1. Balance is incredibly easy to maintain because you do not have the exaggerated wide stance that snowshoes demand. Additionally, your feet won’t seem to have lengthen to 10x their normal size – another plus for balance.
  2. Traction aids make walking anywhere safer when ice and snow conditions arise. This can include your neighborhood, downtown or own driveway. They are barely noticeable if fashion matters to you.
  3. Traction slip-ons use less muscular effort (of the legs) than snowshoes, while generally allowing you to progress farther. Due to stance, the muscles work in a manner more akin to walking.
  4. When in the woods, or on a trail, it is far easier to step over (small) downed trees or other kinds of obstructions than when wearing snowshoes.
  5. There’s no added cost for special shoes (or boots) when yak-tracking, as opposed to cross-county skiing. While some snowshoers are particular about the boot/shoe they wear, I actually use the same boot (either my KAMIK or BOGS) for both snowshoeing and yak-tracking. One pair is more insulated. Nevertheless, I purchased both of them large enough to allow me to wear extra socks or big thermal socks and still have plenty of space to wiggle my toes. Incredibly warm socks may be the best tip for any activity in the winter. Don’t scrimp on them.
  6. Durable, high shoe-covers in addition to your footwear can allow you to traction walk in a bit deeper snow without getting pants wet (don’t go overboard). Covers allow use of regular shoes rather than boots.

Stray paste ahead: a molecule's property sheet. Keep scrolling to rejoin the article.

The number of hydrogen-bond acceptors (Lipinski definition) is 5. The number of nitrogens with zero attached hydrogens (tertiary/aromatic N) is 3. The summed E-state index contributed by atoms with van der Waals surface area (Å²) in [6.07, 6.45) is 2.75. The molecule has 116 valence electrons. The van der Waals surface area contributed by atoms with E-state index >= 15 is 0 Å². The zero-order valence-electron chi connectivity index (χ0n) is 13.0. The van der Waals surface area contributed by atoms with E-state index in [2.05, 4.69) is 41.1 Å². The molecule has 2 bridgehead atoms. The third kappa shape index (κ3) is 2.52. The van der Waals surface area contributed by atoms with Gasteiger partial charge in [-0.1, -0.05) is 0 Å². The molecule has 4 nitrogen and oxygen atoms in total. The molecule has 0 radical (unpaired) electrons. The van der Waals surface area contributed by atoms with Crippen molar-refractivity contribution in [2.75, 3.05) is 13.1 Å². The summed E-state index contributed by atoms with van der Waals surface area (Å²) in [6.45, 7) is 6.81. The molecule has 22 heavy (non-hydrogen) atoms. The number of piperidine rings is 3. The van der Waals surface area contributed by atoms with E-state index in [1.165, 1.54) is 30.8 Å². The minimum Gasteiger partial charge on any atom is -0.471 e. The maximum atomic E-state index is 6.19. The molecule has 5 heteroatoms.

7. People with knee or hip problems, whether chronic or temporary, will generally find it easier to manage Yaktrax than snowshoes. As the snowshoes are wider and heavier (even the lighter types), they can sometimes irritate both the hips or knees.
  8. The workout you achieve is easily adjusted to your skill level, terrain and mood.

Poles Still a Must

Snowshoe pole basket Whether it’s snowshoeing or yak-tracking, I’m convinced that poles are still a must. For me, I think the necessity is that poles help with balance. My husband thinks they are a necessity for a different purpose. You can use them to push snow off a tree limb before darting under it, and so avoid a clump of snow slipping down your back. Whatever reason, they are important.